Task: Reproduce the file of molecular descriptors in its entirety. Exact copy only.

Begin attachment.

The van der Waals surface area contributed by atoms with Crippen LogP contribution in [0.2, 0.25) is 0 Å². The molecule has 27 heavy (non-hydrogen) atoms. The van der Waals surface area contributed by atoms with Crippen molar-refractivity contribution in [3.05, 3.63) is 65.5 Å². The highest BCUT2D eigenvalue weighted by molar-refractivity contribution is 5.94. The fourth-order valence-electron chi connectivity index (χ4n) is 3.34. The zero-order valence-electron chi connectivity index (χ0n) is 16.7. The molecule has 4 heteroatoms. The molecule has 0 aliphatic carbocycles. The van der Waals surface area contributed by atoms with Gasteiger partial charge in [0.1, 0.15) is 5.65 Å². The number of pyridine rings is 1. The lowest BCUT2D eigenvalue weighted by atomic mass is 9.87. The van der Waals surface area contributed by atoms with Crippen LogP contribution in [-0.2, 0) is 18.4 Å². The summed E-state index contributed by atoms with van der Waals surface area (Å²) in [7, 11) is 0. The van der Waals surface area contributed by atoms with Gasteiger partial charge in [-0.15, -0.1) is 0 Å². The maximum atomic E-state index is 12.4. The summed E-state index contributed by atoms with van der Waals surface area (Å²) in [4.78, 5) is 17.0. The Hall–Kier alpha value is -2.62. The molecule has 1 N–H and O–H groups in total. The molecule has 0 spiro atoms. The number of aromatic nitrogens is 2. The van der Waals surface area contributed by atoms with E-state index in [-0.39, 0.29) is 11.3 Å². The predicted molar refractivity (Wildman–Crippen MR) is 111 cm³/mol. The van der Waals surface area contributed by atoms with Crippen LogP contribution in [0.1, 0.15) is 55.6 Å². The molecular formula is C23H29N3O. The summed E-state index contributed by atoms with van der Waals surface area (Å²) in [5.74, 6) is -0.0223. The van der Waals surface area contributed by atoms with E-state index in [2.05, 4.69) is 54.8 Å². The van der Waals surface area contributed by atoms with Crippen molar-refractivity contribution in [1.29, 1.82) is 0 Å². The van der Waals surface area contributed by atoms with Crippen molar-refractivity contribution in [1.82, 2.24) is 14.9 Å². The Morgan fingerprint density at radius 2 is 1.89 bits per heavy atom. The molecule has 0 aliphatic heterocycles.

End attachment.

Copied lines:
The van der Waals surface area contributed by atoms with Crippen LogP contribution in [0.2, 0.25) is 0 Å². The molecule has 27 heavy (non-hydrogen) atoms. The van der Waals surface area contributed by atoms with Crippen molar-refractivity contribution in [3.05, 3.63) is 65.5 Å². The highest BCUT2D eigenvalue weighted by molar-refractivity contribution is 5.94. The fourth-order valence-electron chi connectivity index (χ4n) is 3.34. The zero-order valence-electron chi connectivity index (χ0n) is 16.7. The molecule has 4 heteroatoms. The molecule has 0 aliphatic carbocycles. The van der Waals surface area contributed by atoms with Gasteiger partial charge in [0.1, 0.15) is 5.65 Å². The number of pyridine rings is 1. The lowest BCUT2D eigenvalue weighted by atomic mass is 9.87. The van der Waals surface area contributed by atoms with Crippen LogP contribution in [-0.2, 0) is 18.4 Å². The summed E-state index contributed by atoms with van der Waals surface area (Å²) in [7, 11) is 0. The van der Waals surface area contributed by atoms with Gasteiger partial charge in [-0.15, -0.1) is 0 Å². The maximum atomic E-state index is 12.4. The summed E-state index contributed by atoms with van der Waals surface area (Å²) in [4.78, 5) is 17.0. The Hall–Kier alpha value is -2.62. The molecule has 1 N–H and O–H groups in total. The molecule has 0 spiro atoms. The number of aromatic nitrogens is 2. The van der Waals surface area contributed by atoms with E-state index in [-0.39, 0.29) is 11.3 Å². The predicted molar refractivity (Wildman–Crippen MR) is 111 cm³/mol. The van der Waals surface area contributed by atoms with Crippen LogP contribution in [0.1, 0.15) is 55.6 Å². The molecular formula is C23H29N3O. The summed E-state index contributed by atoms with van der Waals surface area (Å²) in [5.74, 6) is -0.0223. The van der Waals surface area contributed by atoms with E-state index in [2.05, 4.69) is 54.8 Å². The van der Waals surface area contributed by atoms with Crippen molar-refractivity contribution in [1.29, 1.82) is 0 Å². The van der Waals surface area contributed by atoms with Crippen molar-refractivity contribution in [1.82, 2.24) is 14.9 Å². The Morgan fingerprint density at radius 2 is 1.89 bits per heavy atom. The molecule has 0 aliphatic heterocycles.